The chaff is the skin of the coffee bean that naturally comes off during the roasting process. The companies found that they could convert the chaff info a durable material that can be used to safely reinforce vehicle parts.

Ford Motor Company McDonald's Ford Motor Company and McDonald's will soon be giving vehicles a caffeine boost by using part of a familiar staple in the morning routine, coffee beans, in vehicle parts such as headlamp housing.Photo courtesy of Ford Motor Company

This isn't the first time that Ford has used recycled materials in their vehicles. A few years ago the company was touting its use of tomato skins and soy in the Ford Mustang.

How does it work? The chaff is heated to high temperatures under low oxygen conditions. Then plastic and other additives are added in turning the product into pellets. Those pellets are then formed into various shapes.

The new components created using the chaff-based compound are 20 percent lighter and require 25 percent less energy during the molding process.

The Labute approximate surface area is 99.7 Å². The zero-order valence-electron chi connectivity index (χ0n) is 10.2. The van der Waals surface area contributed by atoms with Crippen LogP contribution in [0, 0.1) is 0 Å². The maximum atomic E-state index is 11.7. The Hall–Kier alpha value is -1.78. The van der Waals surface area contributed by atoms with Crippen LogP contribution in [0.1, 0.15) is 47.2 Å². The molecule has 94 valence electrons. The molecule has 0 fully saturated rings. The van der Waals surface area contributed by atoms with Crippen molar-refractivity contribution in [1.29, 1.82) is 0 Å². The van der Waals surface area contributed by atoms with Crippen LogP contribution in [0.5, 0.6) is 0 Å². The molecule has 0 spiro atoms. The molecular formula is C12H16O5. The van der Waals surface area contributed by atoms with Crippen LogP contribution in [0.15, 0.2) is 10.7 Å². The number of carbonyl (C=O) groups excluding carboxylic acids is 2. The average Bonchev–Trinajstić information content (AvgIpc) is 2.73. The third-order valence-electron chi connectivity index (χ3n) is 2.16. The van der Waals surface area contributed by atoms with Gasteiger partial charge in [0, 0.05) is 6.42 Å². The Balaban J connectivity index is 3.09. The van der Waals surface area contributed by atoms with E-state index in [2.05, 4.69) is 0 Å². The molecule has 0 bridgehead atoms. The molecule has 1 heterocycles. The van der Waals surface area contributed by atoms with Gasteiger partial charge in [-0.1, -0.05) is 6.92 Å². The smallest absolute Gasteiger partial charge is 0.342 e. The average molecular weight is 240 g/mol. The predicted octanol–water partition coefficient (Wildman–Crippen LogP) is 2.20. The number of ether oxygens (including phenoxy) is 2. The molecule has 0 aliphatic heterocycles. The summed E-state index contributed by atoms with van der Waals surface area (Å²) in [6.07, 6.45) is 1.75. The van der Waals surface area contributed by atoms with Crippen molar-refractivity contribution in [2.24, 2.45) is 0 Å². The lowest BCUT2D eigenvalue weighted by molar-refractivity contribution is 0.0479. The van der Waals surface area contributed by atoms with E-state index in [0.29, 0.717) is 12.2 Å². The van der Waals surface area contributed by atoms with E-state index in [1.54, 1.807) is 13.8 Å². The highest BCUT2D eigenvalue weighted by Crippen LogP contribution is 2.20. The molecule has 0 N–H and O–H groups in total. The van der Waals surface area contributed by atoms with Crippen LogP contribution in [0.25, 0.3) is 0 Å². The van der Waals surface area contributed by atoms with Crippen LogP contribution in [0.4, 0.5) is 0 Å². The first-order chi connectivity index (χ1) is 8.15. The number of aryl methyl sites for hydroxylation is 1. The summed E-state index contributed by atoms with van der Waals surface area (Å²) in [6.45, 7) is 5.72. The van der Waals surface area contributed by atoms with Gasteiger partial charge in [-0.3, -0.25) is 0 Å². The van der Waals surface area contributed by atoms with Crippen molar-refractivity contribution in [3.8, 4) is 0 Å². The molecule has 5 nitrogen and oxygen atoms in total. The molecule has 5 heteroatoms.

"McDonald's commitment to innovation was impressive to us and matched our own forward-thinking vision and action for sustainability," said Debbie Mielewski, Ford senior technical leader, sustainability and emerging materials research team. "This has been a priority for Ford for over 20 years, and this is an example of jump starting the closed-loop economy, where different industries work together and exchange materials that otherwise would be side or waste products."

McDonald's is expected to direct a significant portion of its coffee chaff in North America to Ford to be incorporated into vehicle parts. Other involved companies include Varroc Lighting Systems, which supplies the headlamps, and Competitive Green Technologies, the processor of the coffee chaff.

"Like McDonald's, Ford is committed to minimizing waste and we're always looking for innovative ways to further that goal," said Ian Olson, senior director, global sustainability, McDonald's. "By finding a way to use coffee chaff as a resource, we are elevating how companies together can increase participation in the closed-loop economy."

They're not stopping there. McDonald's and Ford are continuing to find new ways to collaboratively use waste as a resource, while furthering their respective sustainability goals.